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The clock is ticking on tenants’ amnesty

Tenant farmers risk losing the value of improvements they have made unless they act quickly, says Claire Wilson.

With less than two years remaining of the amnesty period for tenants’ improvements introduced by the Land Reform (Scotland) Act 2016, there initially appears to have been a slow uptake. 

However, there has been a lot of recent activity to both increase awareness and emphasise the importance of the amnesty. 

Tenants are being encouraged to get the ball rolling to allow plenty of time to prepare and discuss the agreement with their landlord.  

On many holdings across the country, tenants have carried out considerable works which have improved the farm. If the correct procedure for notifying landlords of tenants’ improvements, as set out in the 1991 Agricultural Holdings (Scotland) Act, is followed such improvements will be eligible for compensation if the tenancy terminates. 

However, all too often this process is ignored and when there is a lack of written records, the arrangements of the past can be unclear. This can result in ambiguity over the ownership of fixed equipment, frequently leading to lengthy disputes during the already difficult process of determining compensation at the end of their tenancy. 

In a bid to reduce uncertainty over tenants’ improvements, the amnesty provides a one-off opportunity for tenants to ensure past improvements are properly recorded and those eligible are fully compensated at way-go. Furthermore, having a clear-cut list of tenants’ improvements will be beneficial during the rent review process as rent must only be charged on the fixed equipment provided by the landlord. 

The onus is on the tenant to provide the landlord with a list of improvements which they believe to be eligible for the amnesty. Tenants with secure tenancies, limited duration tenancies and short limited duration tenancies can apply. 

Works that are considered to be an improvement should meet the requirements detailed in Schedule 5 of the 1991 Agricultural Holdings (Scotland) Act. This encompasses a wide range of works from extending existing buildings to field drainage schemes. The improvements must also have been completed before the start of the amnesty period.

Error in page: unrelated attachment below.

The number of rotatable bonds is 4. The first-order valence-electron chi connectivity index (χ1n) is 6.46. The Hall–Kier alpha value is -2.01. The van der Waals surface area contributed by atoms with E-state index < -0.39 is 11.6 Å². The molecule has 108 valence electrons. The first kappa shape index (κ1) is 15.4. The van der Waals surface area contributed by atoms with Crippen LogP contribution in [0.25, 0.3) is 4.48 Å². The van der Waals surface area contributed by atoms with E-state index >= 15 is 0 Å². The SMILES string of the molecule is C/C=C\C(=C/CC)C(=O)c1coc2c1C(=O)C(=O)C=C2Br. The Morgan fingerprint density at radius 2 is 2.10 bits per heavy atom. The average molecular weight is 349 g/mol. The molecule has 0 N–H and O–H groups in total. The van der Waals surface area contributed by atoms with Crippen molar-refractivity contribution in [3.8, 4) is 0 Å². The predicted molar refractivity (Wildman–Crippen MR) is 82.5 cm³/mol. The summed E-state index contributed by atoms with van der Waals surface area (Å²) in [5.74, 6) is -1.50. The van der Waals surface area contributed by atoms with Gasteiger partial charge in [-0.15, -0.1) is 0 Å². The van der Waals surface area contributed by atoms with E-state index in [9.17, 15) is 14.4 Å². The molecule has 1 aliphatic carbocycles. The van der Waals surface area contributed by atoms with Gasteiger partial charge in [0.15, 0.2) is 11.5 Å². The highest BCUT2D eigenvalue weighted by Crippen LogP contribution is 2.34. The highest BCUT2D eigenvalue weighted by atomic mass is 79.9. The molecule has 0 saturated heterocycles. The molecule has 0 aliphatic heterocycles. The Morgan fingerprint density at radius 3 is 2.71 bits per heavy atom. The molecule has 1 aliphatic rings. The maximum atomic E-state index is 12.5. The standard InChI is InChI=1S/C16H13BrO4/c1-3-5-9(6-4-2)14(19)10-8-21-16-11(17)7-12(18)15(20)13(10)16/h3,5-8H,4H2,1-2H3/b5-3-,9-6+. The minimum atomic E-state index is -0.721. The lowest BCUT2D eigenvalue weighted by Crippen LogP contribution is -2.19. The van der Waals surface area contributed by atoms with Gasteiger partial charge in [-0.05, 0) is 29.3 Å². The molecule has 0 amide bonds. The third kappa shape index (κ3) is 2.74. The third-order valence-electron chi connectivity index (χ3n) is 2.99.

There are several grounds for a landlord to object to improvements being included. These include improvements the tenant has carried out which the landlord had originally objected to and improvements that have been undertaken in a way considerably different to that which was notified. There appears to be a grey area concerning the eligibility of improvements where there has been a break in the lease or the lease has been renewed. If problems of this kind arise, legal advice should be sought. 

The tenant Farming Commissioner’s guidance note recommends that both parties should meet on site to review the list and agree which improvements are eligible for compensation. If there is uncertainty over the validity of an improvement, the parties should put forward evidence to support their case. If no evidence is available the item will, by default, be classed as the landlord’s fixed equipment. Once the list is finalised an ‘amnesty agreement’ can be drawn up. 

It is likely that the parties involved may have changed by the time the amnesty agreement is needed for way-go negotiations so it is critical that the agreement goes into some detail to allow improvements to be clearly identified in the future. Sound reasoning as to why the improvement should qualify for compensation at way-go should also be included. 

The process which should be followed by both landlord and tenant is detailed in the code of practice published by the Scottish Land Commission. To highlight recent experience and the issues which have arisen, the commission has published supplementary guidance. Both documents can be found on landcommission.gov.scot.